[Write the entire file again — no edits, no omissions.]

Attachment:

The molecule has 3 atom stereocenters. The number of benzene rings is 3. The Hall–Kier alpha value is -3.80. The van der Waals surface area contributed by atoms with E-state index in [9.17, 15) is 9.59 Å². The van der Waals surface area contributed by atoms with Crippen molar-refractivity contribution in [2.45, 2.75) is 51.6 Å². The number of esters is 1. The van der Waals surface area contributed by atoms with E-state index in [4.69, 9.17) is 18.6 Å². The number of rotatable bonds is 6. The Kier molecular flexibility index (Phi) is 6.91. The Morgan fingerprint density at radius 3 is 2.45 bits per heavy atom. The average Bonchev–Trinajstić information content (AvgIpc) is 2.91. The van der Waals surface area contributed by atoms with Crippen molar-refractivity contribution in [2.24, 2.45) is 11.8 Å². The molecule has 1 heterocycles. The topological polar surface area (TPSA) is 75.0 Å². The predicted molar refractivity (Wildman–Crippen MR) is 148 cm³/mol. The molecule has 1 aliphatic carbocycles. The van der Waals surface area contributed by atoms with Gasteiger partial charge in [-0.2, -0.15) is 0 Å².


The molecule has 3 atom stereocenters. The number of benzene rings is 3. The Hall–Kier alpha value is -3.80. The van der Waals surface area contributed by atoms with E-state index in [9.17, 15) is 9.59 Å². The van der Waals surface area contributed by atoms with Crippen molar-refractivity contribution in [2.45, 2.75) is 51.6 Å². The number of esters is 1. The van der Waals surface area contributed by atoms with E-state index in [4.69, 9.17) is 18.6 Å². The number of rotatable bonds is 6. The Kier molecular flexibility index (Phi) is 6.91. The Morgan fingerprint density at radius 3 is 2.45 bits per heavy atom. The average Bonchev–Trinajstić information content (AvgIpc) is 2.91. The van der Waals surface area contributed by atoms with Crippen molar-refractivity contribution in [2.24, 2.45) is 11.8 Å². The molecule has 1 heterocycles. The topological polar surface area (TPSA) is 75.0 Å². The predicted molar refractivity (Wildman–Crippen MR) is 148 cm³/mol. The molecule has 1 aliphatic carbocycles. The van der Waals surface area contributed by atoms with Gasteiger partial charge in [-0.2, -0.15) is 0 Å².